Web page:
Vol. 157 No. #9

More Stories from the February 26, 2000 issue

  1. Health & Medicine

    Marrow Can Hide Breast Cancer Cells

    Breast cancer patients who have stray cancer cells in bone marrow are more likely to die of cancer or have a recurrence of cancer elsewhere in the body than are breast cancer patients not harboring such cells.

    By
  2. Shotgun approach bags the fruit fly genome

    Scientists announced the completion of the Drosophila genome-sequencing project.

    By
  3. Animals

    New frog-killing disease may not be so new

    The skin disease that savaged amphibians in remote wildernesses in the 1990s has been linked to outbreaks in the 1970s.

    By
  4. Archaeology

    Vase shows that ancients dug fossils, too

    A painting on an ancient Corinthian vase may be the first record of a fossil find.

    By
  5. Physics

    Manhandled molecules, midget memories

    A thick coating of organic chemicals can record information at densities potentially a million times greater than is possible with current compact disk technology.

    By
  6. Chemistry

    Power plants: Algae churn out hydrogen

    Green algae can produce hydrogen, a clean-burning fuel that could one day power pollution-free cars.

    By
  7. Astronomy

    Votes cast for and against the WIMP factor

    Physicists this week duked it out over a bunch of WIMPs, elementary particles that—if they exist—could solve a decades-old mystery in cosmology and help unify the four fundamental forces of nature.

    By
  8. Survey raises issue of isolated Web users

    A controversial study suggests that heavy users of the Internet become socially isolated.

    By
  9. Treatment enigma for disturbed kids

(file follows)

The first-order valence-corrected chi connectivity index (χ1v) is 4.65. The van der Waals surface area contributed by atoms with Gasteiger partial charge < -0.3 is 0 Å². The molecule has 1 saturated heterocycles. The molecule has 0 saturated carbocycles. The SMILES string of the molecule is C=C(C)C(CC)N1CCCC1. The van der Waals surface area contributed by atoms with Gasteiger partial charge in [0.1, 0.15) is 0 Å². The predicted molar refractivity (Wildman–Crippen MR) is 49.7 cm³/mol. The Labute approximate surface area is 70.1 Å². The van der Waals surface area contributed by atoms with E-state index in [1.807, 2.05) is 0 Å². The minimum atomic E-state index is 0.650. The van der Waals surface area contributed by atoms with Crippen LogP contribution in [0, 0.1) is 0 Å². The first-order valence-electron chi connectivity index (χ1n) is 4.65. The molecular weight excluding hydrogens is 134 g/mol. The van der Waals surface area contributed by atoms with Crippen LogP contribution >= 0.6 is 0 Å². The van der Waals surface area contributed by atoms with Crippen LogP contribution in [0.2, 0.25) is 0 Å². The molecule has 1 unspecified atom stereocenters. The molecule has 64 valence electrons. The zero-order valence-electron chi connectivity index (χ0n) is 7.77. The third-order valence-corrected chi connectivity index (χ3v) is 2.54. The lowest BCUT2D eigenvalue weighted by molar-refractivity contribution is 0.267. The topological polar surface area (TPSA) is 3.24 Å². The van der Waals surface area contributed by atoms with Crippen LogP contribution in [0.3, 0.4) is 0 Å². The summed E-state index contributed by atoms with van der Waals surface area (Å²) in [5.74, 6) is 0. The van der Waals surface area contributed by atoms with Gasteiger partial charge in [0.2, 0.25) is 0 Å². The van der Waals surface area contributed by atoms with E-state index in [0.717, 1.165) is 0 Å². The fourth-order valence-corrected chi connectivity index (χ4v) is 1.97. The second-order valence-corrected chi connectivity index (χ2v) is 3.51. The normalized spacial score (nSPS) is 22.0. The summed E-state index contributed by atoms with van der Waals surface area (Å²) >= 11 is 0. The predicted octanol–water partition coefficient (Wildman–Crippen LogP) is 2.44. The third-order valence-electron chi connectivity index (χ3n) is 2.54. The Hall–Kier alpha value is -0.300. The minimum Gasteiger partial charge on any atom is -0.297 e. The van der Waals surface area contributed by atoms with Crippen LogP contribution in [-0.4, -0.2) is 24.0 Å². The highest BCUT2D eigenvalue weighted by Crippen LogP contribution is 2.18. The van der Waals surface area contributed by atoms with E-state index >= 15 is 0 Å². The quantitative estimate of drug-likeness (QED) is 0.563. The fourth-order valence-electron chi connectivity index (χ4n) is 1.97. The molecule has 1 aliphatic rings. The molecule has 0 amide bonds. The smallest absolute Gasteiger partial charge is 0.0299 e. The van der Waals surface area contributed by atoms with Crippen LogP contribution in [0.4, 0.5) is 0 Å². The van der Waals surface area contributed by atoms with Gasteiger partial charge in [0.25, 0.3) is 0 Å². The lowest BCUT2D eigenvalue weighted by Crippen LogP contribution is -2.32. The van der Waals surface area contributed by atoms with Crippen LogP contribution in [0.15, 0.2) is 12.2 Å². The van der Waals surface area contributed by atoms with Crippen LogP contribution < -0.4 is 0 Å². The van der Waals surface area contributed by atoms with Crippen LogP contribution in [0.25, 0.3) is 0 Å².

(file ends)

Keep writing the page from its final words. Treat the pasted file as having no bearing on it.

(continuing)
Two new studies offer conflicting views of the effectiveness of mental-health services for children and teenagers.

    By
  10. Anatomy of antisocial personality

    A disturbance in the brain's prefrontal cortex may either contribute to or result from a psychiatric condition called antisocial personality disorder.

    By
  11. Math

    A fair deal for housemates

    A new mathematical recipe for fair division allows people to resolve disputes over the splitting up of rent, goods, or even burdensome chores.

    By
  12. Math

    Packing spheres around a sphere

    A mathematician has proved that the optimal arrangement of 12 identical spheres around and touching a 13th is a highly symmetric pattern based on the 12-faced geometric shape known as the dodecahedron.

    By
  13. Health & Medicine

    Hear, Hear

    A 14-year study of twin babies shows definitively for the first time that there's a link between middle ear infections and heredity.

    By
  14. Earth

    Climate’s Long-Lost Twin

    New geological evidence suggests that humans have started exploiting fossil fuels and altering Earth's atmosphere at precisely the moment when greenhouse gases could do the most damage to climate.

    By
  15. Genes to Grow On

    Researchers studying children with Williams syndrome say that the unusual condition emerges through a developmental process that's influenced but not predetermined by a genetic defect.

    By